Thursday, April 28, 2011

Za Rus! The SS Druzhina Brigade Story

Druzhina Brigade came into being when the SD undertook an operation known as ‘Zeppelin', an attempt to raise large units for special operations behind Soviet lines. Under promises of a modicum of freedom and better conditions, SD recruited thousands volunteers among Red Army prisoners from POW camps in occupied Russian territory. However, when the original purpose of ‘Zeppelin’, the deployment of large units in the Soviet rear, had been thwarted due to lack of sufficient aircraft, the SD decided to employ the majority of the personnel for anti-partisan duties.

A combat unit was formed and given the title "Druzhina" (Detachment). The unit's commander was a Kuban Cossack and former Chief of Staff of the Red Army’s 229th Infantry Division, Lieutenant Colonel Vassily.V. Rodinov, also known by his alias of "Gil". The unit's motto was "Za Rus" (For Russia). Theirs participation in anti-partisan operations was to serve as a valuable training exercise and as a test of the Russians' loyalty to the Germans.

Initially, the unit proved exemplary in combat against the Belarusian partisans. A second group was founded on 11 December, 1942, when 135 turncoats were recruited in Stalag 319A by Major Blazhevicz with the help of two camp leaders named Alelekov and Makarenko. This second unit was dispatched to Gajdow in vicinity of Lublin in south-eastern Poland. In March of 1943 both units were moved to the Glubokoye area in Belorussia, where they were combined into a single larger unit, consisting possibly of four battalions and a headquarters, which became known as the "SS Druzhina Brigade".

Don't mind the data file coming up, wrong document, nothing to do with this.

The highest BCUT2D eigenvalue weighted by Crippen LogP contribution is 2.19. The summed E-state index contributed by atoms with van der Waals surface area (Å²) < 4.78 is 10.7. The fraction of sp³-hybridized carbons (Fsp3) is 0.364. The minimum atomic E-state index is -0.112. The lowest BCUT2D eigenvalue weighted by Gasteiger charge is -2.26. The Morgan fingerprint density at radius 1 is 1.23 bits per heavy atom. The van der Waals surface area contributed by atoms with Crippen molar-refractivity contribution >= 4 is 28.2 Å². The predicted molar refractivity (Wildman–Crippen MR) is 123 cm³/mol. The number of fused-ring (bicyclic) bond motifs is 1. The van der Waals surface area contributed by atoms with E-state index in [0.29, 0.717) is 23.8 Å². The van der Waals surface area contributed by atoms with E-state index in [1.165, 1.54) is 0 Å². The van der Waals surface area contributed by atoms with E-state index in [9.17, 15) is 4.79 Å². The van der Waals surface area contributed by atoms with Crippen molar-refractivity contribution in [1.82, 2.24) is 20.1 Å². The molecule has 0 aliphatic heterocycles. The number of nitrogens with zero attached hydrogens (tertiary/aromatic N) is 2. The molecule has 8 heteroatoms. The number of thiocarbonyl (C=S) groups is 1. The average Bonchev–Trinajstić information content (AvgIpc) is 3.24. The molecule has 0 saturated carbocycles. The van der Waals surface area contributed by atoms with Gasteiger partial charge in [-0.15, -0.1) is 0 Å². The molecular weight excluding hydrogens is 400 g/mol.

In February of 1943 the Germans selected a group of 50 of these Russian renegades and send them on an indoctrination trip to Germany. However, this trip proved to be counter-productive as the Russians learned from their fellow countrymen held at the Oranienburg Concentration Camp as well as from Russian slave workers, of the brutal treatment they endured at the hands of the Germans. As a result many of the 50 Russians began to question the very logic of collaborating with the Germans. These doubts about the genuine intentions of the Germans helped give rise to a patriotic anti-Nazi cell within the SD brigade. This cell was led by Gil-Rodionov, who was so fed up with all the German atrocities committed on his fellow compatriots that he arranged a meeting with the Zhelezniak Partisan Brigade.

The Soviet partisans, conducted the negotiations with the permission of the Soviet government, promised Gil-Rodionov that no retribution will be undertaken against all those Russian SD-men who decide to join them, provided that they will go over with all their weapons, join in the struggle against the Germans, and hand-over pro-Nazi officers in the unit like ex-Red Army general Bogdanov and a certain émigré captain named Count Mirski. Gil-Rodionov decided to agree to these terms.